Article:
Preliminary analysis of one study of salvage therapy for children indicated that it was not effective in children previously treated with three-drug HAART that included protease inhibitors (ACTG 366)  . Only 10% of 100 PI-experienced children had their plasma HIV-1 RNA replication suppressed to <400 copies/ml 12 weeks after a four-drug regimen including nucleoside analogues not previously used, nevirapine and a protease inhibitor.
Limiting the time ongoing therapy is continued after viral rebound by earlier detection and frequent monitoring of plasma HIV-1 RNA has the potential to improve the outcome of a subsequent salvage regimen. In addition, mega-HAART treatment with five or more antiretrovirals, can suppress viral replication in antiretroviral-experienced children, if they do not have high-level resistance to protease inhibitors, and assuming that they are highly (>95%) adherent to the new regimen.
Salvage therapies have not yet been systematically studied in children but in this area we should closely follow and learn from the results of adult care. While there are immunological differences with children, the virological mechanism of resistance is likely to be very similar.
Dosing and PK
Correct dosing for each drug used in antiretroviral therapy also needs to be defined. The ACTG 382 study demonstrated that levels of efavirenz and nelfinavir were lower than expected in young children , pointing to a common theme with antiretrovirals in young children. Other studies have found lower levels than expected of ritonavir, nelfinavir, and nevirapine in young infants. Didanosine levels have been very variable in children . These data argue, not only for age-specific doses, but therapeutic monitoring of drug levels might be necessary for optimal management of HAART in children.
The focus on virological suppression in most studies has sometimes lead to the immunologic benefits with only partial suppression of replication being overlooked. The determinants of immunologic recovery have not been defined in children but are likely to be age dependent. Adults with incomplete but sustained suppression of viral replication by HAART to RNA levels below their viral set point have immunologic benefits . Importantly, the duration of these benefits have not been characterized.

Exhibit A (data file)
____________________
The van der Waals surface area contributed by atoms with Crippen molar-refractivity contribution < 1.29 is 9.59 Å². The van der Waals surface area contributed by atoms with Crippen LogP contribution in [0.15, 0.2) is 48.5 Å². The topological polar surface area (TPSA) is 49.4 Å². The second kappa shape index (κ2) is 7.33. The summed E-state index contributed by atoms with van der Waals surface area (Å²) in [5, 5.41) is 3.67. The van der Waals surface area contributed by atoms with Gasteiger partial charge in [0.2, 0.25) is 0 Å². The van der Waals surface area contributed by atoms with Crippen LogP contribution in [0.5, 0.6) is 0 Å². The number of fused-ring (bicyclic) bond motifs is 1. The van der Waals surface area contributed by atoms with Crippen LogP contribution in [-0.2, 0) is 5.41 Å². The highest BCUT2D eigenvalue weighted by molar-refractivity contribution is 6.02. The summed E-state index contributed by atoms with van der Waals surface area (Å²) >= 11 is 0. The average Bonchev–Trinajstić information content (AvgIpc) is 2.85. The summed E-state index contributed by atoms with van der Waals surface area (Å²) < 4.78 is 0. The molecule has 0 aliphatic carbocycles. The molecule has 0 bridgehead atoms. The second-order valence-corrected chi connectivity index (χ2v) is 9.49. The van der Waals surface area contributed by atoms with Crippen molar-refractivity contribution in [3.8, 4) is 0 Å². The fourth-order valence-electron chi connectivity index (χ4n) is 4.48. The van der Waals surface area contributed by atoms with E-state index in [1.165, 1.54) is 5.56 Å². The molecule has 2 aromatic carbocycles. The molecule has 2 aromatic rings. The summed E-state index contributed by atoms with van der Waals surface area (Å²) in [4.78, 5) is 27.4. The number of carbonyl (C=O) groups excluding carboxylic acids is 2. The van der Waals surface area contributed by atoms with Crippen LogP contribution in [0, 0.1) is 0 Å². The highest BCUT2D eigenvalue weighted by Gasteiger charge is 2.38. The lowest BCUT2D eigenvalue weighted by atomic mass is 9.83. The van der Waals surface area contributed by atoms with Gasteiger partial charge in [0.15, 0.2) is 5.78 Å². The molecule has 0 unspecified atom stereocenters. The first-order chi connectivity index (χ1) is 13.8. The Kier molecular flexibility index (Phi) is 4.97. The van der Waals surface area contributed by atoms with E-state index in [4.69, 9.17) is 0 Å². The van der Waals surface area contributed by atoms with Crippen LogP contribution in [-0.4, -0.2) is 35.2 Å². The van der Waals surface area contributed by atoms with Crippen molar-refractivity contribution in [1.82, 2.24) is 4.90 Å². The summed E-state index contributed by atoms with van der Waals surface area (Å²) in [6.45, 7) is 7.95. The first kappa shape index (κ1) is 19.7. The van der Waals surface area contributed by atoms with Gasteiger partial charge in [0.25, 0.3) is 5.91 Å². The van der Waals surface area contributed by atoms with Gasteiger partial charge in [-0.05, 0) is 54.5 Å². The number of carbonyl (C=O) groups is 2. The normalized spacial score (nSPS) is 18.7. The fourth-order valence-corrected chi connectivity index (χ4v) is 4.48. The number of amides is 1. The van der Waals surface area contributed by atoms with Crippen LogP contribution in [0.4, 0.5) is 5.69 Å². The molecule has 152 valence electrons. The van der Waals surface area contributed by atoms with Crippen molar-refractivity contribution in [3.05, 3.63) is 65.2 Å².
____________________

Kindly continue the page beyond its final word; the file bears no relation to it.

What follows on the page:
In young children, I have observed a prolonged (>3 years) immunologic benefit in spite of high level viral resistance and return to baseline plasma HIV-1 RNA levels. These observations suggest two phenomena that require definition. First, the spectrum of immunologic benefits provided by lowering the level of viral replication, and second, the parameters affecting immune reconstitution in children and its natural history once achieved.
When to start - and with what
The available data has led me to advocate the initial treatment of infants and children with four-drug HAART, including two NRTIs, one NNRTI and one PI. Care in dosing the protease inhibitor should be taken to ensure that levels will be sufficiently high throughout the day and night, and lopinavir/r has many advantages in this respect. This is usually combined in a twice daily regimen with lamivudine, stavudine and nevirapine, as these agents are generally well tolerated. A very high level of adherence is necessary to obtain the maximum benefit from any HAART regimen .
I do not recommend therapy until there is at least a moderate degree of immunodeficiency or HIV-1 related symptoms, and until the family is in full agreement with therapy and is confident in their ability to administer antiretroviral treatment. Due to the difficulties in administering multiple drugs, some with unpleasant tastes, I introduce and encourage the use of gastrostomy tubes, unless the child can easily (and willingly) swallow pills.
Frequent monitoring of plasma HIV-1 RNA, (at least every month) especially early after treatment is initiated provides the opportunity to modify, intensify or stop therapy if plasma RNA levels do not progressively decrease. Using this strategy the child's HIV-1 generally does not develop multi-drug resistance, and the antiretroviral regimen can usually be manipulated so that viral replication is sufficiently suppressed by this allowing adequate immune reconstitution to occur and achieve good health.
Lisa M. Frenkel M.D. is Associate Professor of Paediatrics and Laboratory Medicine, University of Washington and Children's Hospital, Seattle, Washington. She has participated in and chaired multiple trials for the PACTG and writes extensively on the subject of paediatric HIV-infection. Her particular interest is paediatric HIV resistance.